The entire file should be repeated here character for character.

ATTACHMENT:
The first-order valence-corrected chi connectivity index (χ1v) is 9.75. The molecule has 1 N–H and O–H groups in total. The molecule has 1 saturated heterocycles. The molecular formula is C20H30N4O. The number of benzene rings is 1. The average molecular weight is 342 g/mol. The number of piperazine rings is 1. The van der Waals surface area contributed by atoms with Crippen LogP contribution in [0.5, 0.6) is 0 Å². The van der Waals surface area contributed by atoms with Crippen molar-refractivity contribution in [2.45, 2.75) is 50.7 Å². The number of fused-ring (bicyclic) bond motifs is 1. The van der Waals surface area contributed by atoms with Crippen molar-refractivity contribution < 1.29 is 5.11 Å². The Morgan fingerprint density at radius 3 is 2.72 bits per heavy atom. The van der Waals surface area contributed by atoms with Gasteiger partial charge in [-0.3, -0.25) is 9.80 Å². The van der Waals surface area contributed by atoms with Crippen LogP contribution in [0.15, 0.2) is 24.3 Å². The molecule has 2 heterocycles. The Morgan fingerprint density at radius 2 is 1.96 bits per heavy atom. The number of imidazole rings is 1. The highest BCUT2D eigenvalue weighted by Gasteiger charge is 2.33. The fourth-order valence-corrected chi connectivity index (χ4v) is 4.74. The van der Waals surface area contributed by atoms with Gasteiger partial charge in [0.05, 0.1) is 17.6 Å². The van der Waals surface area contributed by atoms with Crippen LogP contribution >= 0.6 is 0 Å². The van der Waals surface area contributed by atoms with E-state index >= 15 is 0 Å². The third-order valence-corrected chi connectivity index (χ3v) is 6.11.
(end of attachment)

The first-order valence-corrected chi connectivity index (χ1v) is 9.75. The molecule has 1 N–H and O–H groups in total. The molecule has 1 saturated heterocycles. The molecular formula is C20H30N4O. The number of benzene rings is 1. The average molecular weight is 342 g/mol. The number of piperazine rings is 1. The van der Waals surface area contributed by atoms with Crippen LogP contribution in [0.5, 0.6) is 0 Å². The van der Waals surface area contributed by atoms with Crippen molar-refractivity contribution in [2.45, 2.75) is 50.7 Å². The number of fused-ring (bicyclic) bond motifs is 1. The van der Waals surface area contributed by atoms with Crippen molar-refractivity contribution < 1.29 is 5.11 Å². The Morgan fingerprint density at radius 3 is 2.72 bits per heavy atom. The van der Waals surface area contributed by atoms with Gasteiger partial charge in [-0.3, -0.25) is 9.80 Å². The van der Waals surface area contributed by atoms with Crippen LogP contribution in [0.15, 0.2) is 24.3 Å². The molecule has 2 heterocycles. The Morgan fingerprint density at radius 2 is 1.96 bits per heavy atom. The number of imidazole rings is 1. The highest BCUT2D eigenvalue weighted by Gasteiger charge is 2.33. The fourth-order valence-corrected chi connectivity index (χ4v) is 4.74. The van der Waals surface area contributed by atoms with Gasteiger partial charge in [0.05, 0.1) is 17.6 Å². The van der Waals surface area contributed by atoms with Crippen LogP contribution >= 0.6 is 0 Å². The van der Waals surface area contributed by atoms with E-state index >= 15 is 0 Å². The third-order valence-corrected chi connectivity index (χ3v) is 6.11.